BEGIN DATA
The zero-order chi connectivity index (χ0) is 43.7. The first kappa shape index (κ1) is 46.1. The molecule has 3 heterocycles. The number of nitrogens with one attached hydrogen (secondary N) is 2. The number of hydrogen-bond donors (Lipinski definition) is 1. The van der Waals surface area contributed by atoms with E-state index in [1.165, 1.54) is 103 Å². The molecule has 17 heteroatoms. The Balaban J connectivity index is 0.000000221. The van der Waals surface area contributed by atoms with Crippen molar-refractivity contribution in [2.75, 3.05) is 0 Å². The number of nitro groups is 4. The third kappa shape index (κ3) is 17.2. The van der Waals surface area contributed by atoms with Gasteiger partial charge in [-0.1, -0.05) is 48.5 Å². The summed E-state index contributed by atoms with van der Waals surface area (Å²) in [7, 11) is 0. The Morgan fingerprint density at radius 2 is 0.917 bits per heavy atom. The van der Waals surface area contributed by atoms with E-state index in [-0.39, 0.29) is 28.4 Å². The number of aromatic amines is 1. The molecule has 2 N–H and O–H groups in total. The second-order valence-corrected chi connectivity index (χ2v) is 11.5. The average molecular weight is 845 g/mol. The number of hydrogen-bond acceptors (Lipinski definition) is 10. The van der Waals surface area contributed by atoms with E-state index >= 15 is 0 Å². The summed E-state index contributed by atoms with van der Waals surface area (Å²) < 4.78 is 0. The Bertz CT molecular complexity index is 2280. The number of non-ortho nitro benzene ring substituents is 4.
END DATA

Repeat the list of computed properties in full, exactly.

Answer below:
The zero-order chi connectivity index (χ0) is 43.7. The first kappa shape index (κ1) is 46.1. The molecule has 3 heterocycles. The number of nitrogens with one attached hydrogen (secondary N) is 2. The number of hydrogen-bond donors (Lipinski definition) is 1. The van der Waals surface area contributed by atoms with E-state index in [1.165, 1.54) is 103 Å². The molecule has 17 heteroatoms. The Balaban J connectivity index is 0.000000221. The van der Waals surface area contributed by atoms with Crippen molar-refractivity contribution in [2.75, 3.05) is 0 Å². The number of nitro groups is 4. The third kappa shape index (κ3) is 17.2. The van der Waals surface area contributed by atoms with Gasteiger partial charge in [-0.1, -0.05) is 48.5 Å². The summed E-state index contributed by atoms with van der Waals surface area (Å²) in [7, 11) is 0. The Morgan fingerprint density at radius 2 is 0.917 bits per heavy atom. The van der Waals surface area contributed by atoms with E-state index in [-0.39, 0.29) is 28.4 Å². The number of aromatic amines is 1. The molecule has 2 N–H and O–H groups in total. The second-order valence-corrected chi connectivity index (χ2v) is 11.5. The average molecular weight is 845 g/mol. The number of hydrogen-bond acceptors (Lipinski definition) is 10. The van der Waals surface area contributed by atoms with E-state index >= 15 is 0 Å². The summed E-state index contributed by atoms with van der Waals surface area (Å²) < 4.78 is 0. The Bertz CT molecular complexity index is 2280. The number of non-ortho nitro benzene ring substituents is 4.